2619311881 7101000313 7838752886 5875332083 8142061717 7669147303 5982534904

2875546873 1159562863 8823537875 9375195778 1857780532 1712268066 1300192787

6611195909 2164201989

5 million, 10 million, 100 million, and 200 million digits

Formulas for Pi

Vieta's Formula

2/PI =

2/2 *

(2+

2 )/2 *

(2 + (

(2+

2) ) )/2 * ...c

Leibnitz's Formula

PI/4 = 1/1 - 1/3 + 1/5 - 1/7 + ...

Wallis Product

PI/2 = 2/1 * 2/3 * 4/3 * 4/5 * 6/5 * 6/7 * ...

2/PI = (1 - 1/22)(1 - 1/42)(1 - 1/62)...

Lord Brouncker's Formula

4/PI = 1 +

1

---------------2 +

32

-----------2 +

52

--------2 + 72 ...

(PI2)/24 = 1/22 + 1/42 + 1/62 + ...

Euler's Formula

(PI2)/6 =

B(k) = the k th Bernoulli number. eg. B0=1 B1=-1/2 B2=1/6 B4=-1/30 B6=1/42 B8=-1/30 B10=5/66. Further Bernoulli

numbers are defined as (n 0)B0 + (n 1)B1 + (n 2)B2 + ... + (n (n-1))B(N-1) = 0 assuming all odd Bernoulli #'s > 1 are

= 0. (n k) = binomial coefficient = n!/(k!(n-k)!)

See Power Summations #2 for simplified expressions (without the Bernoulli notation) of these sums for given values

of k.

- ch 1 part 1 reviewUploaded byapi-253582032
- Exam 2 s 17 SolutionsUploaded byQaiser Khan
- Analysis of Occurrence of Digit 1 in First 10 Billion Digits of π after Decimal PointUploaded byinventionjournals
- ICSE 2018 Class 10 Math Specimen PaperUploaded byYaaminee M.S
- 2Uploaded byMahendraKumar
- Common Core worksheetUploaded byCarla Ramsey Brasher
- Theory of Structures Problems solved by Dk MamonaiUploaded byDarya Memon
- radice 2ndUploaded byPrincy Paul
- ps5_2012_ansUploaded byVarsha Vasthavi
- Birla Institute of Technology and Scienc3Uploaded byBiswajit Roy
- maths 13 2Uploaded byapi-230427224
- Numerical Methods with MATLAB_Recktenwald.pdfUploaded byMustafa Yılmaz
- estimating square root cardsUploaded byapi-265678639
- January 2013 an KeyUploaded bysnvijayan
- MATHS2008F2PAPER1Uploaded byJeff Eunus
- Examples of Correlation.docxUploaded bySaleh Muhammed Bareach
- Geometry-H-Circles-Arcs-and-Sectors-v2-SOLUTIONS-1.pdfUploaded bybobwillmore
- lecture13-14-15-16Uploaded bymohsindalvi87
- Riema SumsUploaded bythexplanet
- Peperiksaan Akhir Tahun Ting 4 2018.docxUploaded byROSIE TANIS -
- cf_nedUploaded byUdim
- AbelsProof Peter PesicUploaded bym9n8o
- webercise real number system raluca boscaiuUploaded byapi-297519253
- APEAMCET2019 Syllabus EngineeringUploaded bySasank Mukkamala
- system-reliability.pdfUploaded byHorlar Yeankah
- VandyUploaded byGursimar Singh
- 50 is an auspicious number with importance in both everyday life and higher mathematics.docxUploaded byGuru Raaj
- Chapter 1 - Number SystemUploaded bySavita Shukla
- 2016 Chapter Competition Solutions.pdfUploaded byBosco785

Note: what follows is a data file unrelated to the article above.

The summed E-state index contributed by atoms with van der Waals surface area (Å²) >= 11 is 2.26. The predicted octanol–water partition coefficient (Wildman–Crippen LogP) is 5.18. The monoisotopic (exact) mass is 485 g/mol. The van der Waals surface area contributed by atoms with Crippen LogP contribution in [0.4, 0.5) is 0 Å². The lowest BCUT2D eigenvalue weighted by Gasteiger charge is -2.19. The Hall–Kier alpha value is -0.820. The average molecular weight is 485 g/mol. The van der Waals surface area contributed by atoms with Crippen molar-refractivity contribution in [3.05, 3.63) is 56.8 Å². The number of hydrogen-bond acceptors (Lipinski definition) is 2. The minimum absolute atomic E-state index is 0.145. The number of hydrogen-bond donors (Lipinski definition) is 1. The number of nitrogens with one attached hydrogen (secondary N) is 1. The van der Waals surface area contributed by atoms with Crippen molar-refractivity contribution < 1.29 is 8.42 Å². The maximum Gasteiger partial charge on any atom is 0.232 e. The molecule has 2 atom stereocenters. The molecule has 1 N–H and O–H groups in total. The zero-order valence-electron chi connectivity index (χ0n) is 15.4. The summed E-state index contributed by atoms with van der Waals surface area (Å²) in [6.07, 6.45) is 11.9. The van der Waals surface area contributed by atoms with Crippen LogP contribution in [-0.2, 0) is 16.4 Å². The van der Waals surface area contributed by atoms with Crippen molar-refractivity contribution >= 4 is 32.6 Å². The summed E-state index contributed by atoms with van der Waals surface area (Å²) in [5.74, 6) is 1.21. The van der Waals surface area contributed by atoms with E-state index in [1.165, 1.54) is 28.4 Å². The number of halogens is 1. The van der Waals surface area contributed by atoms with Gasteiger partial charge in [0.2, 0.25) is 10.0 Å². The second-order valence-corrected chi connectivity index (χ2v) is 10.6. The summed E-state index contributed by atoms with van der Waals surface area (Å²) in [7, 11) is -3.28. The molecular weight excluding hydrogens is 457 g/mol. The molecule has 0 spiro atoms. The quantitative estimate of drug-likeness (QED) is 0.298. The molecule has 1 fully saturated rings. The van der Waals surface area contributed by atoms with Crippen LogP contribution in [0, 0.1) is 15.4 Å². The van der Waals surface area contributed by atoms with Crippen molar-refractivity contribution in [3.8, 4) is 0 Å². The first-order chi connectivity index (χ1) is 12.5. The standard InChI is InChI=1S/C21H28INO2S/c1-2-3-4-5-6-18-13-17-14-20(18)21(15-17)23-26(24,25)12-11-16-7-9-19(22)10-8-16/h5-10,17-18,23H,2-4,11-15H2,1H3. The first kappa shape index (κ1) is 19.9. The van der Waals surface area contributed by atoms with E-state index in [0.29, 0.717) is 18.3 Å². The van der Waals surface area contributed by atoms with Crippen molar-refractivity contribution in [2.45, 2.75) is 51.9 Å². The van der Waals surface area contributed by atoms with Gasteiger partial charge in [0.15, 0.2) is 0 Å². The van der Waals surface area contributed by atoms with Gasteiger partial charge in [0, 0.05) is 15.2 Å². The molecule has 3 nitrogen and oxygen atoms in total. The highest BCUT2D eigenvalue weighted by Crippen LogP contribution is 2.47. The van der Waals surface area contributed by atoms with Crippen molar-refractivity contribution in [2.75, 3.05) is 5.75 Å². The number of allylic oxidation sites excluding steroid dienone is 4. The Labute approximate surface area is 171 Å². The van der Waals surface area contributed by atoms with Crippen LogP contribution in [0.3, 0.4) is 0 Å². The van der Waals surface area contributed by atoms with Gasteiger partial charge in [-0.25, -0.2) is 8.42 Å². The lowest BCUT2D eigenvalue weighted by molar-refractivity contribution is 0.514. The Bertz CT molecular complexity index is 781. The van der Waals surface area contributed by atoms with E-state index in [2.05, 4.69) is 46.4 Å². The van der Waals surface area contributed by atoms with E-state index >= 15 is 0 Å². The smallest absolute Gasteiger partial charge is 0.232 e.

- Modul 2.3Uploaded byCatherine Nur Komara

- 1Uploaded byVikasSaini
- Cite Space iUploaded byLeo'Kar Sc
- ATQ-E5Uploaded byBuiHope
- Equations of PlanesUploaded byRakibHasanBhasha
- Factors SoundUploaded byPragna Shree
- 18 Tar Command Examples in LinuxUploaded byKamlesh Ramola
- The-Anatomy-of-the-Commodore-64.pdfUploaded byBruno Díaz
- Lecture NotesUploaded byJampani Hymavathi
- Clouds Java Ee 3Uploaded byCandy Man
- Pump SpecificationUploaded byCretu Dan
- Reflexw ManualUploaded byDiego Mota Jara
- Electrical Impedance of Human Blood With Different Anticoagulants SubmitUploaded byyekta8
- 193995686 Fluid MechanicsUploaded byoperationmanager
- Mustang Series M113-40 or M6113-40 (Globe), M1113-40 or M61113-40 (Angle) Specification SheetUploaded byWatts
- Computer Systems Servicing Gr 11Uploaded bygaylebugayong
- Reliability Limits of TMR Implemented in a SRAM-based FPGA Heavy Ion Measures vs. Fault Injection PredictionsUploaded byKiyohime Shöji
- Sprinkler System General design plan review check listUploaded byMostafa Mohamed
- eae400Uploaded byRamaleela Kannan
- 5. Chapter 5 Vibroseis- A Very Special SourceUploaded byHuu Tran
- hermeneutics sportUploaded byJavi LoFrias
- Precision Ag Catalog 7010-2193 Reve SmUploaded byjavi
- 2016 Ohaus Price ListUploaded byDD
- T4.Basic Bond Pricing (Tuckman)Uploaded byAbhishek Gupta
- An Innovative Approach Towards Extraction of Energy from Waste HeatUploaded byIRJET Journal
- 97066-dhcp-option-43-00Uploaded byphamvanha
- Chapter 2.docxUploaded bymary_nailyn
- 03 Section 2 Example Bridge(E)Uploaded byGuru
- Determination of Modification Factor R for Seismic Design of Pressure Vessels Using ASME and EurocodesUploaded byoscargon19
- PERFORMANCE EVALUATION OF LOW POWER CARRY SAVE ADDER FOR VLSI APPLICATIONSUploaded byAnonymous e4UpOQEP
- Antimicrobial, Antioxidant and Cytotoxic Effects of Methanolic Extracts of Leaves and Stems of Glycosmis Pentaphylla (Retz.)Uploaded byApurba Sarker Apu